Acquired CD set By: I was selected to be a part of the blog tour for “Bach, Casals & The Six Suites for ‘Cello Solo: Volumes 1-4” hosted by iRead Book Tours. I received a complimentary copy of the CD set Volume 4: From Tragedy to Transcendence direct from the author Steven Hancoff without obligation to post a review. I did not receive compensation for my opinions or thoughts shared herein.
Why my interest was piqued with this collection:
I have a secret in my closet. A secret instrument to be exact! When I was six and twenty I made the bold choice to purchase a wicked stellar electric guitar – it’s in a lovely deep crimson red colour and has a lovely strap that is super comfy against my shoulder. I have an equally delightful amp that has yet to emerge out of it’s box! What pray tell would prevent me from picking up said guitar and amp whilst curating my own musical styling? Apparently the absence of an open-minded community for left-handed guitar players! No. Seriously. I couldn’t find one instructor who would teach me to play whilst accepting the fact I play left-handedly despite the fact I’m predominately right-handed. Clearly my community is overlooking the obvious: left-handers rock the music world! (i.e. I loved watching Josey Scott playing alongside Chad Kroeger for “Hero”; wave your hands fellow Spider-Man fans of the films with Tobey Maguire!) This guide to left-handed musicians should be passed out in pamphlets round here!
This curious fact stems out of my dyslexic past and a sombering story of pre-school choices – none of which is relevant except to say I also play baseball left-handed! Yes, you read that right *baseball!* not softball! I digress. I’ve been an appreciator of classical music and classical compositions since I was quite young as I cut my teeth on Bach, Beethoven, Mozart and Tchaikovsky (clearly my passion for the 1812 Overture was a precursor to a life-long passion for devouring war dramas?) – whilst appreciating contemporary symphonies and orchestras. I loved attending musical concerts and developed a passion for soundcapes lateron as I developed my writing style, as I found the evocations of ambient and trance electronica created this ethereal creative well of inspiration. One of my favourite outlets for these soundscapes is Hearts Of Space, whose programmes are a feast of a writerly soul! Originally I listened to them on the radio until their station dissolved and I re-found them online in 2014! If you can find music that allows your mind the ability to relax into your creative synergy, it’s something to hold onto as creativity is quite obtuse at the best of times!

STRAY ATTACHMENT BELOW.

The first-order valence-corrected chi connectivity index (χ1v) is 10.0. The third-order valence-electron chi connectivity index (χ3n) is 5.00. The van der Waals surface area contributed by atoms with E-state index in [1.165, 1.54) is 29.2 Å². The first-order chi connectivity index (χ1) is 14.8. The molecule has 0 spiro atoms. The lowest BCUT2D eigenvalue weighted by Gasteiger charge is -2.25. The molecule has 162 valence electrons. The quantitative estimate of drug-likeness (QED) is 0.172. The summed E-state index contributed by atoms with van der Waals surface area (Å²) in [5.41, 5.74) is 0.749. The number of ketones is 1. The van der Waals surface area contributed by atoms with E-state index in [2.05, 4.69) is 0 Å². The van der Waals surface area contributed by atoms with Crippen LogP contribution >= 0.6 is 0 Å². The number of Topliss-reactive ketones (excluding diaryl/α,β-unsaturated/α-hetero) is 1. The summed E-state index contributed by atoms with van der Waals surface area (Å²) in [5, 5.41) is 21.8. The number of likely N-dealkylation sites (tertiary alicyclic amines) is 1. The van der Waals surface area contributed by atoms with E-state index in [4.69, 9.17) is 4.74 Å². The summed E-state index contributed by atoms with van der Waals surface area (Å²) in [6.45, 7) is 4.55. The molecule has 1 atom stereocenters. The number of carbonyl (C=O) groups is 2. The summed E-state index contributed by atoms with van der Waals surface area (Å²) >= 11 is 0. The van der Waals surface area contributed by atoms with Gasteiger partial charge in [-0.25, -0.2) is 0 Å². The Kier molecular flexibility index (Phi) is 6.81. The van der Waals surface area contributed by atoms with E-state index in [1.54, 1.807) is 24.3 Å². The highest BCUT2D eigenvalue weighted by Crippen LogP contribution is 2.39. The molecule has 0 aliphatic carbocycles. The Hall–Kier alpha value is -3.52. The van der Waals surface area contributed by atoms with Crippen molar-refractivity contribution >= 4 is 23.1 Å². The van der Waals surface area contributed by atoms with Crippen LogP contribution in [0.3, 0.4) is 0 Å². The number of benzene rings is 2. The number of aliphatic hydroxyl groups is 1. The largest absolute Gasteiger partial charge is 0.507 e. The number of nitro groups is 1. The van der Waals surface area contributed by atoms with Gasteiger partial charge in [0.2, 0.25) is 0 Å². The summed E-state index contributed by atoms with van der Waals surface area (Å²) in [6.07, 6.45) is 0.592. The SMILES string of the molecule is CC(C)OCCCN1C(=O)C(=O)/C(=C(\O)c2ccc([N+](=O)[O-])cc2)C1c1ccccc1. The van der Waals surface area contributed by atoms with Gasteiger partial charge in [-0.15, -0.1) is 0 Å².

Although being an electric guitar owner goes a bit against the principles of acoustic guitar sessions (as the whole point is to be ‘unplugged’ rather than ‘plugged’ in) — I must admit, I like finding ways to bridge gaps and musical styles; including finding a balance of pause between electric and acoustic techniques. Rebel musicians like David Garrett (info on the album I own of his via Wikipedia) truly inspire me, as who knew you could emote such a wicked sweet sound out of a violin, such as he? I’d love to learn classical guitar techniques prior to cutting into a vein of style that befits my eclectic personality as I am duly passionate about classical opera as much as the rock operas of Broadway musicals! I am happily eclectic by musicality too, as my heart thunders into a rhythm of joy whilst I listen to Indie artists (especially the kind found on CDbaby!) whose vibes are their own niche of musical revolution. I can take-on quite a heap of music and find the beauty of all of it – combined or singularly separate. Even the decades of the past are a vortex of inspiration as I can hunker down inside the early 20th Century alongside Cole Porter, Bing Crosby, Irving Berlin, George Gershwin, and the legends of Jazz.
Swinging back into the classics for a moment, there is something quite tangible about the music of Bach’s generation – it’s not only dimensional, it’s thought-provoking. It’s invigorating but it’s emotionally connecting to you on a level only music can penetrate. Rather than focus solely on the musical notes and experiences of listening to this collection on CD – I wanted to step inside the booklet itself, and relate to you what I found about about Bach directly!
A notation on the Cover Art: Being a visual artist who wants to take up sketching and illustration in the future, I couldn’t help but notice the beautiful etchings of the drawings being featured as the cover art design. It’s such a creative way to tell a short story about how man and music can blend together to create a harmony of a new class of dimension that it’s hard to see where man begins and music ends or rather, how the circle is so finite and conjoined the two become entwined. The sketching also focuses on the ‘fundamentals’ of the human form, and thus, seemed to tip the nod to working on the fundamentals of the crafting of musicality. To encourage practice out of the pleasure of developing the ear for what music can give you as much as what you can give back to the process.